Super Bubbles The Super Bonus costs us almost 2 thousand euros per person: the bubble bursts, 11 thousand companies disappear. The latest data from the Bank of Italy refutes a common theory: construction bonuses have not amortized themselves. The calculation also includes a “total loss” of 45 billion. And today we only risk carrying the debris of the explosion in construction companies (in addition to non-total numbers)

Super Bonus reveals its true cost: The bubble is ready to burst, even though its effects on the economy have been visible for some time. As the European Commission launches a procedure for excessive deficits, new data confirms fears linked to well-known subsidies for home renovations and the construction bonus system in general. The net cost of bonuses for Bankitalia is 100 billion euros. For now, they earn around 1,700 euros each. After all, they did not pay for themselves, as Giuseppe Conte said: for every point of GDP there were three expenditures. The economic effects have been reaffirmed by the Parliamentary Budget Office, and in the meantime thousands of companies are closing: this means that the situation may get worse.

How much did the Superbonus actually cost the state: New data from Bank of Italy

In two years, building bonuses (including image bonuses and Super bonuses) cost the State €170 billion. According to Enea’s latest data, 122.7 billion of these are related to Superbonus. The idea that these renovations would pay for themselves has always been fashionable among its supporters, such as Giuseppe Conte, who conceived the measure with the 5 Star Movement.

Giuseppe Conte shows a sign showing the cost of the Superbonus

A new study by the Bank of Italy sees the situation differently: “The benefits provided in terms of added value to the economy as a whole were lower than the costs incurred for the benefits.” This means that measures have been put in place. The work initiated in the second half of 2020 “to revitalize the construction sector with targeted investments” actually contributed to the economic recovery in the post-pandemic period, pushing GDP upwards.

The problem is that spending far exceeds the growth produced. According to economists’ estimates, in the two-year period 2021-23, external bonuses and super bonuses contributed between 2.6 and 3.4 percentage points to GDP, that is, between 20 and 25 percent, out of a total growth of 13.5 percentage points. But if we compare these benefits to the $170 billion in total spending, each point gained in GDP costs three. This means that the net cost of Super Bonuses and front bonuses is €100 billion, around €1,700 each. Conte said it would be 88.

Problems arose after the initial “fire”: in 2023, as we read in the latest annual report, “the deficit was higher than the 5.3 percent expected in Nadef’s forecasts last September, primarily due to the effects of the Superbonus”. The figures from the Parliamentary Budget Office in Parliament led to the initiation of infringement proceedings against Italy by the EU Commission. But these problems will still persist due to the amount of tax credits that will be thrown away, so “unexpected impacts cannot be ruled out in light of what has happened in previous years.”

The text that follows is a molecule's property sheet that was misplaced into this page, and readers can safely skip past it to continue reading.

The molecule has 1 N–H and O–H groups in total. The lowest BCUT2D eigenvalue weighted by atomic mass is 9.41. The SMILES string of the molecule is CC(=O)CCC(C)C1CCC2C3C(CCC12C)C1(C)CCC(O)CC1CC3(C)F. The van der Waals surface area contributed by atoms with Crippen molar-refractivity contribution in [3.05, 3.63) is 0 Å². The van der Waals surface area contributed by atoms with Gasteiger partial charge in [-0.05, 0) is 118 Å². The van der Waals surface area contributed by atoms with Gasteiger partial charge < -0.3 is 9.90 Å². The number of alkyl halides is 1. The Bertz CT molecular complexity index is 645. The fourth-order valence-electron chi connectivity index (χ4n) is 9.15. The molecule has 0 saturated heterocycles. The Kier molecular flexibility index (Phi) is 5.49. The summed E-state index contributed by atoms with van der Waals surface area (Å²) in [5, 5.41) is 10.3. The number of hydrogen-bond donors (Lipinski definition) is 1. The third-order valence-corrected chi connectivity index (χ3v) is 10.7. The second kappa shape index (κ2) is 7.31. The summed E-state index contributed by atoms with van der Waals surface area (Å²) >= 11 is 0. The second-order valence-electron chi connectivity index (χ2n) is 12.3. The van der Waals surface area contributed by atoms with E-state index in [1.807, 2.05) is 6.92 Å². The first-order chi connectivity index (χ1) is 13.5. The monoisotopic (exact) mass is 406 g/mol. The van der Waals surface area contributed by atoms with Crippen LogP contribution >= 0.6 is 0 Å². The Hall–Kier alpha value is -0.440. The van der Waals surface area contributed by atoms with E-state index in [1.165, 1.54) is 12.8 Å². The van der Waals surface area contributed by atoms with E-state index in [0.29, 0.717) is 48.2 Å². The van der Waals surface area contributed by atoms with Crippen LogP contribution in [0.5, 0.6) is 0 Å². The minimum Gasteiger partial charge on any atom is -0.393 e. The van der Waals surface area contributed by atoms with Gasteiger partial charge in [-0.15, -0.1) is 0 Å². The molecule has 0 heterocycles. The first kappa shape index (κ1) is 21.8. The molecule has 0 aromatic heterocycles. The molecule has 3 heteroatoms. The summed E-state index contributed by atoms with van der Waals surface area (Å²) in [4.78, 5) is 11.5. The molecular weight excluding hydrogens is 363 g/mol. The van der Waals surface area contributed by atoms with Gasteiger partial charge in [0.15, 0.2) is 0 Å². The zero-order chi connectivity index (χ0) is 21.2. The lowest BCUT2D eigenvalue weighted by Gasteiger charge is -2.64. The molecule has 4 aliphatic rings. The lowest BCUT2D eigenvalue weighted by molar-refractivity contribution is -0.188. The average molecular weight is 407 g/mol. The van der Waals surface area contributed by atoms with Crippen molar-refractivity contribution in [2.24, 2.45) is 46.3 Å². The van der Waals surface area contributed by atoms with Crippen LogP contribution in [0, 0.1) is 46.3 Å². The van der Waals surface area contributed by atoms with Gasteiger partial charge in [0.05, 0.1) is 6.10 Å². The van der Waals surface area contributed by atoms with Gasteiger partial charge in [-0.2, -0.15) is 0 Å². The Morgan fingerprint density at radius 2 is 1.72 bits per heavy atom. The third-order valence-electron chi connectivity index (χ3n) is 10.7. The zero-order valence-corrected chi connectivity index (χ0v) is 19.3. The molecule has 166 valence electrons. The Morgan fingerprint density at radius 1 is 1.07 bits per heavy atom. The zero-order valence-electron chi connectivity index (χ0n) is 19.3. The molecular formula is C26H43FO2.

The “dead weight” of 45 billion was distributed

Wasted investments have a significant share in Superbonus spending. ”It is estimated that approximately a quarter of the expenditure on subsidized investments (over 45 billion) would be realized even in the absence of incentives. building bonuses.

38 million euros for a single flat: The latest craze of Superbonus

In other words, a quarter of the total spend will be considered a “total loss”, as defined by Bankitalia researchers. This was because everyone had access to measurement. The latest example came with the Pnrr funds allocated to construction bonuses: 13.7 billion, half of which was used for the construction of 46,922 houses. The rest went to apartments; A record intervention worth 38 million Euros was made for a building in the town of Mezzana, with a population of 890 in the province of Trento.

Companies born and dying with Superbonus: a map of the crisis

After the initial burst, the Superbonus bubble burst in the very sector that initially drove the economy. Nearly 11,000 construction companies were closed. They launched the business at the end of 2020 and closed between 2022 and 2023. As can be seen from the chart below from, this trend is clearly visible over time, starting with the processing of an InfoCamere on data from the Business Register.

Since the birth of Superbonus, in mid-2020, as the months went by, more and more companies went bankrupt. The trend seen in the chart is not random: the number of companies closed at the end of 2022 exceeded 1,700, and then reached over 3,000 exits at the beginning of 2023: these are precisely the months when the regulations on companies conducting business become even more intense. tight . There were 1,171 in Lazio alone, 802 of which were in Rome. Closures will continue until we reach 10,924 terminations in 2023. Businesses that are born and die with Superbonus.

Source: Today IT